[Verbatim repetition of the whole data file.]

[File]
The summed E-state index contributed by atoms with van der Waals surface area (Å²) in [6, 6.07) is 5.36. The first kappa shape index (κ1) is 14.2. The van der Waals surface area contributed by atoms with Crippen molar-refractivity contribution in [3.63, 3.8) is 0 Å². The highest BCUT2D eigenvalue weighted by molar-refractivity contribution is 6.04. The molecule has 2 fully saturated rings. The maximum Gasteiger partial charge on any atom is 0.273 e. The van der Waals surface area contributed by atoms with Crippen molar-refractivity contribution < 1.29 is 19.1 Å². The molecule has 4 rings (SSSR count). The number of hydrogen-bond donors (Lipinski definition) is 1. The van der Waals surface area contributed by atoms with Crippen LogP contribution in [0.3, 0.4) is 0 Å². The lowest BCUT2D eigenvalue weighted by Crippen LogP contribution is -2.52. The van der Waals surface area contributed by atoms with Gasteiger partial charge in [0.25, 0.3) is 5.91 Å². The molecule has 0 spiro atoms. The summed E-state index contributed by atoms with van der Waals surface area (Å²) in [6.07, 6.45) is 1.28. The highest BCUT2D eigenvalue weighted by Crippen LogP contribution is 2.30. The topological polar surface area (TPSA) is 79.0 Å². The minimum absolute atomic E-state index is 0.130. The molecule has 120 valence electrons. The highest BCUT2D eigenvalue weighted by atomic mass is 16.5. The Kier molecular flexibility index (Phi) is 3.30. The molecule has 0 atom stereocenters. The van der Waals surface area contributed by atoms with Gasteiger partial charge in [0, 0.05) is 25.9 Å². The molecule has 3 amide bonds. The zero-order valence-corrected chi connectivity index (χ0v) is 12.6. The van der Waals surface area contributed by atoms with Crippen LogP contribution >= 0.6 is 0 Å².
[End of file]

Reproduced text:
The summed E-state index contributed by atoms with van der Waals surface area (Å²) in [6, 6.07) is 5.36. The first kappa shape index (κ1) is 14.2. The van der Waals surface area contributed by atoms with Crippen molar-refractivity contribution in [3.63, 3.8) is 0 Å². The highest BCUT2D eigenvalue weighted by molar-refractivity contribution is 6.04. The molecule has 2 fully saturated rings. The maximum Gasteiger partial charge on any atom is 0.273 e. The van der Waals surface area contributed by atoms with Crippen molar-refractivity contribution < 1.29 is 19.1 Å². The molecule has 4 rings (SSSR count). The number of hydrogen-bond donors (Lipinski definition) is 1. The van der Waals surface area contributed by atoms with Crippen LogP contribution in [0.3, 0.4) is 0 Å². The lowest BCUT2D eigenvalue weighted by Crippen LogP contribution is -2.52. The van der Waals surface area contributed by atoms with Gasteiger partial charge in [0.25, 0.3) is 5.91 Å². The molecule has 0 spiro atoms. The summed E-state index contributed by atoms with van der Waals surface area (Å²) in [6.07, 6.45) is 1.28. The highest BCUT2D eigenvalue weighted by Crippen LogP contribution is 2.30. The topological polar surface area (TPSA) is 79.0 Å². The minimum absolute atomic E-state index is 0.130. The molecule has 120 valence electrons. The highest BCUT2D eigenvalue weighted by atomic mass is 16.5. The Kier molecular flexibility index (Phi) is 3.30. The molecule has 0 atom stereocenters. The van der Waals surface area contributed by atoms with Gasteiger partial charge in [0, 0.05) is 25.9 Å². The molecule has 3 amide bonds. The zero-order valence-corrected chi connectivity index (χ0v) is 12.6. The van der Waals surface area contributed by atoms with Crippen LogP contribution >= 0.6 is 0 Å².